Regulations 2020 Schedule 2 is presented, and are grouped as the following:

  1. Respiratory emergencies: Shortness of breath, Acute exacerbation of chronic obstructive pulmonary disease (COPD), Bronchial Asthma, Pneumonia, Aspiration Pneumonia, Pneumothorax, Hemoptysis, Acute Pulmonary Embolism, Acute
    Mountain Sickness, High Altitude Pulmonary Edema (HAPE), High Altitude Cerebral Edema (HACE), Acute Respiratory Failure, Acute Respiratory Distress Syndrome (ARDS)
  2. Cardiac Emergencies: Chest pain, Acute Coronary Syndrome, Acute Myocardial Infarction, Arrhythmias- tachyarrhythmias and brady arrhythmias, Acute Pulmonary Edema, Cardiac Tamponade, Cardiogenic Shock, Hypertensive Emergencies
  1. Neurological Emergencies: Coma, Seizures, Acute CNS Infections, Cerebrovascular Accidents, Guillain-Barre Syndrome (GBS), Raised Intracranial Pressure
  2. Gastrointestinal Emergencies: Abdominal pain, Acute Gastritis, Acute Gastroenteritis, Acute Appendicitis, Acute Cholecystitis, Gastrointestinal Bleeding (GIB), Fulminant Hepatic Failure, Acute Pancreatitis, Strangulated/ Obstructed
    Hernia, Intestinal Obstruction, Hollow Viscous Perforation, Peritonitis
  3. Genitourinary Emergencies: Renal Colic, Hematuria, Acute Retention of Urine, Testicular Torsion, Para phimosis
  4. Gynaecology and Obstetrical Emergencies: Ectopic pregnancy, Antepartum Haemorrhage, Ruptured uterus, Pregnancy Induced Hypertension (PIH), Obstructed labour, Postpartum Haemorrhage, Puerperal pyrexia, Hyperemesis gravidarum
  5. Orthopedics and Trauma: Head Injury, Abdominal and Pelvic Injuries, Chest injuries, Musculoskeletal Injuries, Compartment Syndrome, Traumatic Amputation,
  6. Dental Emergencies- Toothache/Odontalgia, Dental fractures, Temporomandibular joint (TMJ) Dislocation, Gum Bleeding
  7. Metabolic Emergencies: Hypo/hyperkalemia, Hypo/hypernatremia, Hypoglycemia, Diabetic Ketoacidosis (DKA), Acute Adrenal Crisis
  8. Ocular Emergencies: Foreign Body Eye, Sudden Loss of Vision, Chemical Injuries
  9. ENT Emergencies: Epistaxis, Foreign body ENT
  10. Burns: Thermal burns, Electrical and Lightening Injuries
  11. Mental Health Emergencies: Alcohol Intoxication, Alcohol Use Disorders, Anxiety Disorder, Conversion Disorder, Depression, Acute Psychosis
  12. Toxicological Emergencies: Outline of Poisoning, Organophosphorus Poisoning, Zinc Phosphide (Rodenticides), Aluminium Phosphide, Mushroom Poisoning, Wild Honey Poisoning, Dhatura Poisoning, Paracetamol Poisoning, Antidotes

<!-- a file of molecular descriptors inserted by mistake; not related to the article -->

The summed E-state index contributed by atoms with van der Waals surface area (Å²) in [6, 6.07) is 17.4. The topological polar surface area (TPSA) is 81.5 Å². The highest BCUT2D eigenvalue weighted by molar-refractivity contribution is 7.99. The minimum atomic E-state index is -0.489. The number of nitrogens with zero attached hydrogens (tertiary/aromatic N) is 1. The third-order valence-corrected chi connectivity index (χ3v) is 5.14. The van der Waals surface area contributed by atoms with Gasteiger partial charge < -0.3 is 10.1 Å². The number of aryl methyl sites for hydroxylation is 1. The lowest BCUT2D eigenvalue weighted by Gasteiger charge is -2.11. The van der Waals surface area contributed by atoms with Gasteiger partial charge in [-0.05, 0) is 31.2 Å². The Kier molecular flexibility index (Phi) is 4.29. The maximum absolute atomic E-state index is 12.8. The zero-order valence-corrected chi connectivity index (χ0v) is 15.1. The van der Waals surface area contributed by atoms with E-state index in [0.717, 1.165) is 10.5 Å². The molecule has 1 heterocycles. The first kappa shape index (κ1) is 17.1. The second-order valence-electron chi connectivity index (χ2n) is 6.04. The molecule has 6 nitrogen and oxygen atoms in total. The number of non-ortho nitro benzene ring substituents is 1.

13. Snake Bite, Animal Bite-Rabies, Insect Bite.
  14. Paediatric Emergencies: Diarrhoea, Acute Respiratory Tract Infection-Acute epiglottitis, laryngitis and laryngotracheobronchitis, Pneumonia, Febrile Convulsions
  15. Miscellaneous: Anaphylaxis, Needle stick injuries, Pain management in the Emergency
    i. Each system starts with the commonest symptom encountered in the
    emergency room and includes:
    a. Introduction
    b. Causes
    c. Clinical features (common symptoms and signs of presentation)
    d. Differential diagnosis of the related symptoms and signs
    e. Investigations
    f. Management

ii. Each disease/emergency condition includes:
a. Introduction
b. Causes
c. Clinical features (common symptoms and signs of presentation)
d. Investigations
e. Management and disposition (shown in flowcharts)
iii. Management of each disease/emergency condition starts with the resuscitation and initial management in case the patient presents in an unstable condition followed by the recommended pharmacological and definitive management.
This includes doses, routes and duration of the pharmacological agent and the active interventions and emergency procedures. It is based on the latest national and international evidence-based guidelines and medical literature,
which can be adopted by the health care provider, and bring into practice in the emergency room.
iv. Competence of the health care provider, availability of resources including human resources, lab facilities, diagnostics, medications, infrastructure and equipment present in the level of health facility where s/he is working are
important factors that affect compliance to this STP.
v. Care should be taken for arrangement of referral services when the health care provider is unable to manage the patient either due to lack of experience or the unavailability of necessary resources. Patients should be referred to facilities.
where the necessary competence, diagnosis and support facilities exist after providing the necessary emergency services and stabilizing the patient. A patient referral form has been provided in the annex.
vi. The emergency drug list, referral form, bibliography and list of participants of the various consultative meetings are provided in the annexes.